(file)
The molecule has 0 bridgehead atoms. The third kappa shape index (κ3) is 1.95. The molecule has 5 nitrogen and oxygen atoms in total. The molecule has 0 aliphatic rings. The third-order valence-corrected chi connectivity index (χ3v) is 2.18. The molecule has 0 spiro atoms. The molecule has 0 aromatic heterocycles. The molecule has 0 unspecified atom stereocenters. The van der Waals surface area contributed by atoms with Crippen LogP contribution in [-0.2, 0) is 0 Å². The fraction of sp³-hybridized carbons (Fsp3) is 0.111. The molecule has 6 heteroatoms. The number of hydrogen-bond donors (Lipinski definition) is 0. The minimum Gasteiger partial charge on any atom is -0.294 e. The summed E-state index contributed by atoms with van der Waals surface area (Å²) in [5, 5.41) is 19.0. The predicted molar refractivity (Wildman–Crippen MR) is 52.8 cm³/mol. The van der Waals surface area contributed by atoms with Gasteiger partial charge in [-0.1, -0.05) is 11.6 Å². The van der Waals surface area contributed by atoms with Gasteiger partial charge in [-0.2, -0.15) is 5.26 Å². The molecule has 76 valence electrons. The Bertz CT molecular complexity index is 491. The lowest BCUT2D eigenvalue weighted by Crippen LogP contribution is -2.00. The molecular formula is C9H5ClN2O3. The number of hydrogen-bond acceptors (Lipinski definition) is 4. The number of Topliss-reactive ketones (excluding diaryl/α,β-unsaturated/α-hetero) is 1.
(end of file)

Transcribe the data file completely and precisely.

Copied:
The molecule has 0 bridgehead atoms. The third kappa shape index (κ3) is 1.95. The molecule has 5 nitrogen and oxygen atoms in total. The molecule has 0 aliphatic rings. The third-order valence-corrected chi connectivity index (χ3v) is 2.18. The molecule has 0 spiro atoms. The molecule has 0 aromatic heterocycles. The molecule has 0 unspecified atom stereocenters. The van der Waals surface area contributed by atoms with Crippen LogP contribution in [-0.2, 0) is 0 Å². The fraction of sp³-hybridized carbons (Fsp3) is 0.111. The molecule has 6 heteroatoms. The number of hydrogen-bond donors (Lipinski definition) is 0. The minimum Gasteiger partial charge on any atom is -0.294 e. The summed E-state index contributed by atoms with van der Waals surface area (Å²) in [5, 5.41) is 19.0. The predicted molar refractivity (Wildman–Crippen MR) is 52.8 cm³/mol. The van der Waals surface area contributed by atoms with Gasteiger partial charge in [-0.1, -0.05) is 11.6 Å². The van der Waals surface area contributed by atoms with Gasteiger partial charge in [-0.2, -0.15) is 5.26 Å². The molecule has 76 valence electrons. The Bertz CT molecular complexity index is 491. The lowest BCUT2D eigenvalue weighted by Crippen LogP contribution is -2.00. The molecular formula is C9H5ClN2O3. The number of hydrogen-bond acceptors (Lipinski definition) is 4. The number of Topliss-reactive ketones (excluding diaryl/α,β-unsaturated/α-hetero) is 1.